Friends for lifeYour divorce is over. It’s time to start sorting through all the things you need to do, to get your financial life in order.  Here are just a few tips to help you thrive financially, as you move into this phase of your life.  Pay Off Credit Card Debt One of the most important steps to achieve your financial goals is eliminating credit card debt. Start by paying off the balance of one credit card at a time, by either:
  • Paying off the highest interest rate credit card first, or
  • Paying off the smallest balance first, then applying that payment amount to the next smallest balance
And, always pay more than the minimum. Build an Emergency Fund Life has a way of throwing financial curve balls. To pay for these unexpected expenses, it’s important to have an emergency fund. A good rule of thumb is to set aside at least 3 to 6 months of expenses in a savings account earmarked for emergencies. This will keep the money “out of site, out of mind” and help reduce your stress level when financial emergencies pop up. Know Your Credit Score Despite its importance, many people don’t know their credit score. Credit scores assist lenders in determining the interest rate you’ll be charged, so you’ll want to know yours and work on improving it. To get your free credit report, visit Reviewing your credit report may also help you catch signs of identity theft early. Start Saving for Retirement We’ve all heard it before, but it truly is essential to start saving for retirement as early as possible. This is because you want to take advantage of compounding – generating growth not only on the original investment, but also on the return you’ve already earned on the investment over time. Compounding allows the potential for your initial investment to grow exponentially. Also, make sure you contribute at least enough to your company retirement plan to get our employer’s match. Don’t pass up free money! Create a Budget Although it’s not always fun, following a budget ensures you will have enough money for the things most important to you. A budget helps you find money to fuel your dreams. Refer to the attached Create Cash Flow* to help you put your budget together. One of the most important things to remember is to pay yourself first! Always set aside money for your emergency fund and retirement before any discretionary expenses. * a chapter from my book Ultimate Women’s Financial Guide to Thrive after Divorce   All investing involves risk, including the possible loss of principal. There is no assurance that any investment strategy will be successful.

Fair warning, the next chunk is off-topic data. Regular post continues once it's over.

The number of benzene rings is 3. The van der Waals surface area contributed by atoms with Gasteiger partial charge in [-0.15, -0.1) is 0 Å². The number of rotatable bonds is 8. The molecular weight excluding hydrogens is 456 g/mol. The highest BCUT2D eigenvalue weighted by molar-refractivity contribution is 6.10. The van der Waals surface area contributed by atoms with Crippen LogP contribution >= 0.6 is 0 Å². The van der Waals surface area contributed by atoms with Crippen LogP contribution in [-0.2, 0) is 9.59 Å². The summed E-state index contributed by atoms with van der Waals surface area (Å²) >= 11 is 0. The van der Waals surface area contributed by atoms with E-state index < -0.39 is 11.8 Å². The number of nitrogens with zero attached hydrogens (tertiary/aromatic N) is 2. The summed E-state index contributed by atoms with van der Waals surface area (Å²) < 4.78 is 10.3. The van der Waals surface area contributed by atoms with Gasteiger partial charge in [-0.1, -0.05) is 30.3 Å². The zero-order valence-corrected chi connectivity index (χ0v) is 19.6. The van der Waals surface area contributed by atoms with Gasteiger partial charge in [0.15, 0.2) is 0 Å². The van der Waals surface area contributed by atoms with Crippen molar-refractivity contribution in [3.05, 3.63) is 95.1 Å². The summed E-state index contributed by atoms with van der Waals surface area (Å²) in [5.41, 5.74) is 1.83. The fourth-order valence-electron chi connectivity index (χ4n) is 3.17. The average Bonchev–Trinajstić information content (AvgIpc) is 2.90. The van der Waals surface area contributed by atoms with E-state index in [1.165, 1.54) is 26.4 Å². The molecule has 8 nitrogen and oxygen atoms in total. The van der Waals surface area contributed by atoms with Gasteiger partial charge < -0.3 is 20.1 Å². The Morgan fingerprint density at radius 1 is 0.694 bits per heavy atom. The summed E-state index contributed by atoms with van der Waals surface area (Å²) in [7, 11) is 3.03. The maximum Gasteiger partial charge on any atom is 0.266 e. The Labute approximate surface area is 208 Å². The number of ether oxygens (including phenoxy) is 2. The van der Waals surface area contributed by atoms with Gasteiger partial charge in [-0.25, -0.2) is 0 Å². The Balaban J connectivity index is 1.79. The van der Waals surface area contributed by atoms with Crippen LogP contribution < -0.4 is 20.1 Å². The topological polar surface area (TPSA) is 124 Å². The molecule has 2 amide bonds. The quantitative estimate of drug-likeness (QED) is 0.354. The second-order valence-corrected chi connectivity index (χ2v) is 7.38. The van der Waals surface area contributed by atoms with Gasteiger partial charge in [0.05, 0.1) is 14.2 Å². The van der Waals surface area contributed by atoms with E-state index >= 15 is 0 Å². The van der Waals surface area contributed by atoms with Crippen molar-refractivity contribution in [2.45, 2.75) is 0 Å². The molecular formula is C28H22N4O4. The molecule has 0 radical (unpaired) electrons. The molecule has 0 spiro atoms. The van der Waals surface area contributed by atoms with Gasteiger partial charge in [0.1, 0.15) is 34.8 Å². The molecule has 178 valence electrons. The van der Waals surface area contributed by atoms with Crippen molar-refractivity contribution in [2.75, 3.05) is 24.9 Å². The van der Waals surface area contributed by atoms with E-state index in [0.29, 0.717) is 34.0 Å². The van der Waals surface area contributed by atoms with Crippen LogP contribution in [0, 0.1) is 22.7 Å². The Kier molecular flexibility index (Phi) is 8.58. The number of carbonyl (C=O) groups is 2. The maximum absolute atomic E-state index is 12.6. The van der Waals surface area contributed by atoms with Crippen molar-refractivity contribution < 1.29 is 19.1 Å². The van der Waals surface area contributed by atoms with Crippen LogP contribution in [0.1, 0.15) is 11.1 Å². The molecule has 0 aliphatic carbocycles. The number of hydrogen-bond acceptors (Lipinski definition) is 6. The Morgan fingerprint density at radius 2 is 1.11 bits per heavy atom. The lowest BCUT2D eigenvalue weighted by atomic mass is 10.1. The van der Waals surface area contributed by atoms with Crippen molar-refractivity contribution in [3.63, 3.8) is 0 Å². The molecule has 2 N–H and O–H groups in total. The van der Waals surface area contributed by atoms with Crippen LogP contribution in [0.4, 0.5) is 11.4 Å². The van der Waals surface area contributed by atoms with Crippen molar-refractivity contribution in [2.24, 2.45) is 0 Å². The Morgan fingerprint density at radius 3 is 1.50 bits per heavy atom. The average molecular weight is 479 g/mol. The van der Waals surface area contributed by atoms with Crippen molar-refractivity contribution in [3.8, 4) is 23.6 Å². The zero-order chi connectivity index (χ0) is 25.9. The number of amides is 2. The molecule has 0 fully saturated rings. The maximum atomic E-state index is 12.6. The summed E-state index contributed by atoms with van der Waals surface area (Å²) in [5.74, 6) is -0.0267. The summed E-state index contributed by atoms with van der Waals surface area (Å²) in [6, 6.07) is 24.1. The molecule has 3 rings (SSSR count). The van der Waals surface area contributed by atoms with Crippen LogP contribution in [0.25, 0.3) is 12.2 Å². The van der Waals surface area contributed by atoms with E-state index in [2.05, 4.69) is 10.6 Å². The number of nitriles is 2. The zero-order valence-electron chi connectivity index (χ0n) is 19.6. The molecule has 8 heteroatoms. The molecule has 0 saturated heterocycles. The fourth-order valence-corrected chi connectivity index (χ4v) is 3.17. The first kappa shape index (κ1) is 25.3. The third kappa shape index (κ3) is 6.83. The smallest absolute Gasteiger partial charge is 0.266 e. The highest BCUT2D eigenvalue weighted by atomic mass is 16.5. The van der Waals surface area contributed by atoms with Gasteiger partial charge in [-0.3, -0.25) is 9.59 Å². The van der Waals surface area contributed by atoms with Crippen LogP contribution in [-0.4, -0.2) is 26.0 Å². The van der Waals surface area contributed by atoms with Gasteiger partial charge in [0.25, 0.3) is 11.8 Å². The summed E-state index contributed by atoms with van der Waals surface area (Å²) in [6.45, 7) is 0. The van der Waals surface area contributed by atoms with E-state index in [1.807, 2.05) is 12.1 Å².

iceRecently, a friend told me that a good Samaritan found and returned the wallet he had lost the previous day. The funny thing he said, was that the credit cards and money were still there but his driver’s license and Social Security card were missing. Not finding it at all humorous, I told him he was likely the target of identity theft. I advised him to file a police report and to contact the three credit rating agencies to place a freeze on his credit report. A credit freeze (also called a security freeze) places a restriction on who can access your credit report.  Only your current creditors and government agencies can access your credit report while the freeze is in place.  This makes it hard for identity thieves to open a credit card account or take out a loan in your name, because most credit card companies will check your credit report before issuing a new credit card. To set up a credit freeze, you need to contact all three of the credit reporting agencies; Equifax, Experian and TransUnion.  Each has a credit freeze website that is listed below, along with their telephone number. Equifax: 800-349-9960  Experian: 888-397-3742  TransUnion: 888-909-8872 The best way to set up a credit freeze is to request it in writing. Check each of the websites above to see the information they require. Typically, requirements include a photocopy of your driver’s license, Social Security card and a utility bill from the address listed on your driver’s license. There is a charge to set up the freeze, ranging from $5 to $20 per reporting agency. All three credit rating agencies offer protection plans that include credit monitoring, but those plans are an additional monthly cost and are not that useful once you have the freeze in place. Once your credit freeze is established, each of the credit reporting companies will send you a confirmation letter that contains a pin number. Keep these pin numbers in a safe place because you will need to provide them when you wish to lift the freeze. Freezes can be lifted permanently or just temporarily via each of the credit company’s websites. There is typically a $5 charge to left the freeze, even if temporarily. You will need to lift your credit freeze at each of the credit reporting companies each time you apply for credit, such as applying for a new credit card or a loan. You will also need to lift them to get your free credit report from, or if a potential employer wants to check your credit history. Identity theft can be costly and take years to clear up, so the time and fees involved in setting up a credit freeze is a small investment for some peace of mind. One last piece of advice – never, never, never carry your social security card in your wallet.